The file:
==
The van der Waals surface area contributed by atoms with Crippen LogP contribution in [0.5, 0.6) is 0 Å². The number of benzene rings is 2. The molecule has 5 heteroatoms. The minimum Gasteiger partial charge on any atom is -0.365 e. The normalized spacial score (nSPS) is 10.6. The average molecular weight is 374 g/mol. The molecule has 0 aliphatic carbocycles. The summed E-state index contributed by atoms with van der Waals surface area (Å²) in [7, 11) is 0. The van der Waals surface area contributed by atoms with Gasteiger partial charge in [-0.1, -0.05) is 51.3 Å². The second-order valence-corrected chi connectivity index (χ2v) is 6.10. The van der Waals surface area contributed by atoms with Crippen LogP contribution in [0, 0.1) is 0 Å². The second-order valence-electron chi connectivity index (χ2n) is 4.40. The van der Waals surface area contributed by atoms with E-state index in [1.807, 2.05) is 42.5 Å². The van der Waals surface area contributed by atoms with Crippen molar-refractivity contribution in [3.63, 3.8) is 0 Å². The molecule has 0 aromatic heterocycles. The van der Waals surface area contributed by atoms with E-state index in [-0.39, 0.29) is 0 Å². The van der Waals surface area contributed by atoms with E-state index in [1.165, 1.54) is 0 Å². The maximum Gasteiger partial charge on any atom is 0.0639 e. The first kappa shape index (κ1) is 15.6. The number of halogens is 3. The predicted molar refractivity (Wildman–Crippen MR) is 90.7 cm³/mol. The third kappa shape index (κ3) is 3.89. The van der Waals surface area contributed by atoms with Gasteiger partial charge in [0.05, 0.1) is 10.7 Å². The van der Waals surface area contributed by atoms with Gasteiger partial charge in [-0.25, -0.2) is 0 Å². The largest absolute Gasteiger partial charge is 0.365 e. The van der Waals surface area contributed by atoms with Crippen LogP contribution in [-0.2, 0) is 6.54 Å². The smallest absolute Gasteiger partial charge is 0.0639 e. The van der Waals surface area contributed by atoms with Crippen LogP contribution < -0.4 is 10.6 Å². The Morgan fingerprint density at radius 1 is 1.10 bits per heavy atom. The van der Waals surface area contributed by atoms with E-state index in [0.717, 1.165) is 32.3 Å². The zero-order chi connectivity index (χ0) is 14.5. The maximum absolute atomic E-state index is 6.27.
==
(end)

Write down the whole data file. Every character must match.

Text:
The van der Waals surface area contributed by atoms with Crippen LogP contribution in [0.5, 0.6) is 0 Å². The number of benzene rings is 2. The molecule has 5 heteroatoms. The minimum Gasteiger partial charge on any atom is -0.365 e. The normalized spacial score (nSPS) is 10.6. The average molecular weight is 374 g/mol. The molecule has 0 aliphatic carbocycles. The summed E-state index contributed by atoms with van der Waals surface area (Å²) in [7, 11) is 0. The van der Waals surface area contributed by atoms with Gasteiger partial charge in [-0.1, -0.05) is 51.3 Å². The second-order valence-corrected chi connectivity index (χ2v) is 6.10. The van der Waals surface area contributed by atoms with Crippen LogP contribution in [0, 0.1) is 0 Å². The second-order valence-electron chi connectivity index (χ2n) is 4.40. The van der Waals surface area contributed by atoms with E-state index in [1.807, 2.05) is 42.5 Å². The van der Waals surface area contributed by atoms with Crippen molar-refractivity contribution in [3.63, 3.8) is 0 Å². The molecule has 0 aromatic heterocycles. The van der Waals surface area contributed by atoms with E-state index in [-0.39, 0.29) is 0 Å². The van der Waals surface area contributed by atoms with E-state index in [1.165, 1.54) is 0 Å². The maximum Gasteiger partial charge on any atom is 0.0639 e. The first kappa shape index (κ1) is 15.6. The number of halogens is 3. The predicted molar refractivity (Wildman–Crippen MR) is 90.7 cm³/mol. The third kappa shape index (κ3) is 3.89. The van der Waals surface area contributed by atoms with Gasteiger partial charge in [0.05, 0.1) is 10.7 Å². The van der Waals surface area contributed by atoms with Gasteiger partial charge in [-0.25, -0.2) is 0 Å². The largest absolute Gasteiger partial charge is 0.365 e. The van der Waals surface area contributed by atoms with Crippen LogP contribution in [-0.2, 0) is 6.54 Å². The smallest absolute Gasteiger partial charge is 0.0639 e. The van der Waals surface area contributed by atoms with Crippen LogP contribution < -0.4 is 10.6 Å². The Morgan fingerprint density at radius 1 is 1.10 bits per heavy atom. The van der Waals surface area contributed by atoms with E-state index in [0.717, 1.165) is 32.3 Å². The zero-order chi connectivity index (χ0) is 14.5. The maximum absolute atomic E-state index is 6.27.